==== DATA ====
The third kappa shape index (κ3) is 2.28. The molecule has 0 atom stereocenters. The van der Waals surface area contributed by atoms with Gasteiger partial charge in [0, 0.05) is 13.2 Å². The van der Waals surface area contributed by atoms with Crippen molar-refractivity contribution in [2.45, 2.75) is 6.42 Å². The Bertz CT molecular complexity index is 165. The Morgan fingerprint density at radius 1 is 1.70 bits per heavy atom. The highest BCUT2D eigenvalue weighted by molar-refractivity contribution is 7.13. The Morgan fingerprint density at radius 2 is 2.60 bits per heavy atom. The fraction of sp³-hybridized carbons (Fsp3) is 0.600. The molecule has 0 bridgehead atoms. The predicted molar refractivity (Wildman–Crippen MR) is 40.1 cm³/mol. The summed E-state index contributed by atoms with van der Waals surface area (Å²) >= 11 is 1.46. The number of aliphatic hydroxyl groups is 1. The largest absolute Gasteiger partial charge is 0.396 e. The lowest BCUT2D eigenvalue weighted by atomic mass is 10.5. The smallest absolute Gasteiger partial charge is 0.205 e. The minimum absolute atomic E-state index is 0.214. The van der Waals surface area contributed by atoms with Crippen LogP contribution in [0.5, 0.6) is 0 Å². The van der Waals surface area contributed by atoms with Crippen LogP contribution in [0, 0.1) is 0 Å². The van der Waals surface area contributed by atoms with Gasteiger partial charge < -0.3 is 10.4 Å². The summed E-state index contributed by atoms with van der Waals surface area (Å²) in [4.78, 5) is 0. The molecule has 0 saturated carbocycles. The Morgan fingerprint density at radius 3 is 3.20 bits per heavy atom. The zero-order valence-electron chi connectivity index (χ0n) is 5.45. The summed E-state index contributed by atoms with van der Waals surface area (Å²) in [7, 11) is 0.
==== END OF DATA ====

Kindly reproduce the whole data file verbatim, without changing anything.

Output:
The third kappa shape index (κ3) is 2.28. The molecule has 0 atom stereocenters. The van der Waals surface area contributed by atoms with Gasteiger partial charge in [0, 0.05) is 13.2 Å². The van der Waals surface area contributed by atoms with Crippen molar-refractivity contribution in [2.45, 2.75) is 6.42 Å². The Bertz CT molecular complexity index is 165. The Morgan fingerprint density at radius 1 is 1.70 bits per heavy atom. The highest BCUT2D eigenvalue weighted by molar-refractivity contribution is 7.13. The Morgan fingerprint density at radius 2 is 2.60 bits per heavy atom. The fraction of sp³-hybridized carbons (Fsp3) is 0.600. The molecule has 0 bridgehead atoms. The predicted molar refractivity (Wildman–Crippen MR) is 40.1 cm³/mol. The summed E-state index contributed by atoms with van der Waals surface area (Å²) >= 11 is 1.46. The number of aliphatic hydroxyl groups is 1. The largest absolute Gasteiger partial charge is 0.396 e. The lowest BCUT2D eigenvalue weighted by atomic mass is 10.5. The smallest absolute Gasteiger partial charge is 0.205 e. The minimum absolute atomic E-state index is 0.214. The van der Waals surface area contributed by atoms with Crippen LogP contribution in [0.5, 0.6) is 0 Å². The van der Waals surface area contributed by atoms with Crippen LogP contribution in [0, 0.1) is 0 Å². The van der Waals surface area contributed by atoms with Gasteiger partial charge < -0.3 is 10.4 Å². The summed E-state index contributed by atoms with van der Waals surface area (Å²) in [4.78, 5) is 0. The molecule has 0 saturated carbocycles. The Morgan fingerprint density at radius 3 is 3.20 bits per heavy atom. The zero-order valence-electron chi connectivity index (χ0n) is 5.45. The summed E-state index contributed by atoms with van der Waals surface area (Å²) in [7, 11) is 0.